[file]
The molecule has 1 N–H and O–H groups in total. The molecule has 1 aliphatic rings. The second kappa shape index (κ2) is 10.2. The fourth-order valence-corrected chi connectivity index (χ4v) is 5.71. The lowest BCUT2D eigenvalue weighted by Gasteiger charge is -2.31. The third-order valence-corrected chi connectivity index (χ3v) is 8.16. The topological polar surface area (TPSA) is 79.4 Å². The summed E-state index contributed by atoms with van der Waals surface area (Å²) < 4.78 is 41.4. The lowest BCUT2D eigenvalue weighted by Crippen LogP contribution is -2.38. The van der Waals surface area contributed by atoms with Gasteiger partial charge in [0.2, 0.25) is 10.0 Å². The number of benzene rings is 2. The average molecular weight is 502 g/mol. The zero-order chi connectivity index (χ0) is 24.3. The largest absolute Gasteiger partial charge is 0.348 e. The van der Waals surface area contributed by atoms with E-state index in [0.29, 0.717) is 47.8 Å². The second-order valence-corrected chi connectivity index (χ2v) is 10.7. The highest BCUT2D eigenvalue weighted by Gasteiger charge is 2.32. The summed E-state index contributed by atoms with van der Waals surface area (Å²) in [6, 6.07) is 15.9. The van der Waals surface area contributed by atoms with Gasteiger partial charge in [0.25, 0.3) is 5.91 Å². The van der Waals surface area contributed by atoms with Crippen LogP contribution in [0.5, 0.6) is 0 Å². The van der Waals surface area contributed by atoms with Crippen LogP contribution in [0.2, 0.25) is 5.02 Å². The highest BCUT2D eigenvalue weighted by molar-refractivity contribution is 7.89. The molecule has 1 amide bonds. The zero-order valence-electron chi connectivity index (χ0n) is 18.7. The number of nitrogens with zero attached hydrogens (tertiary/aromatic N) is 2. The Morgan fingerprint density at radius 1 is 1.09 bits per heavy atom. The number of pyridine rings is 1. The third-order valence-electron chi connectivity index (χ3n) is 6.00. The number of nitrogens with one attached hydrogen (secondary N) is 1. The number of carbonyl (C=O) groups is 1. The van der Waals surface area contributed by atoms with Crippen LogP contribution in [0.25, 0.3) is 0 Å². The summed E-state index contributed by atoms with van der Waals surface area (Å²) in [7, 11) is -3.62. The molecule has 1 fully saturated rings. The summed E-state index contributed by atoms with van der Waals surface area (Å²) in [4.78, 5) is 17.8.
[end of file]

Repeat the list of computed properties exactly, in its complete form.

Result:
The molecule has 1 N–H and O–H groups in total. The molecule has 1 aliphatic rings. The second kappa shape index (κ2) is 10.2. The fourth-order valence-corrected chi connectivity index (χ4v) is 5.71. The lowest BCUT2D eigenvalue weighted by Gasteiger charge is -2.31. The third-order valence-corrected chi connectivity index (χ3v) is 8.16. The topological polar surface area (TPSA) is 79.4 Å². The summed E-state index contributed by atoms with van der Waals surface area (Å²) < 4.78 is 41.4. The lowest BCUT2D eigenvalue weighted by Crippen LogP contribution is -2.38. The van der Waals surface area contributed by atoms with Gasteiger partial charge in [0.2, 0.25) is 10.0 Å². The number of benzene rings is 2. The average molecular weight is 502 g/mol. The zero-order chi connectivity index (χ0) is 24.3. The largest absolute Gasteiger partial charge is 0.348 e. The van der Waals surface area contributed by atoms with E-state index in [0.29, 0.717) is 47.8 Å². The second-order valence-corrected chi connectivity index (χ2v) is 10.7. The highest BCUT2D eigenvalue weighted by Gasteiger charge is 2.32. The summed E-state index contributed by atoms with van der Waals surface area (Å²) in [6, 6.07) is 15.9. The van der Waals surface area contributed by atoms with Gasteiger partial charge in [0.25, 0.3) is 5.91 Å². The van der Waals surface area contributed by atoms with Crippen LogP contribution in [0.5, 0.6) is 0 Å². The van der Waals surface area contributed by atoms with Crippen LogP contribution in [0.2, 0.25) is 5.02 Å². The highest BCUT2D eigenvalue weighted by molar-refractivity contribution is 7.89. The molecule has 1 amide bonds. The zero-order valence-electron chi connectivity index (χ0n) is 18.7. The number of nitrogens with zero attached hydrogens (tertiary/aromatic N) is 2. The Morgan fingerprint density at radius 1 is 1.09 bits per heavy atom. The number of pyridine rings is 1. The third-order valence-electron chi connectivity index (χ3n) is 6.00. The number of nitrogens with one attached hydrogen (secondary N) is 1. The number of carbonyl (C=O) groups is 1. The van der Waals surface area contributed by atoms with Crippen LogP contribution in [0.25, 0.3) is 0 Å². The summed E-state index contributed by atoms with van der Waals surface area (Å²) in [7, 11) is -3.62. The molecule has 1 fully saturated rings. The summed E-state index contributed by atoms with van der Waals surface area (Å²) in [4.78, 5) is 17.8.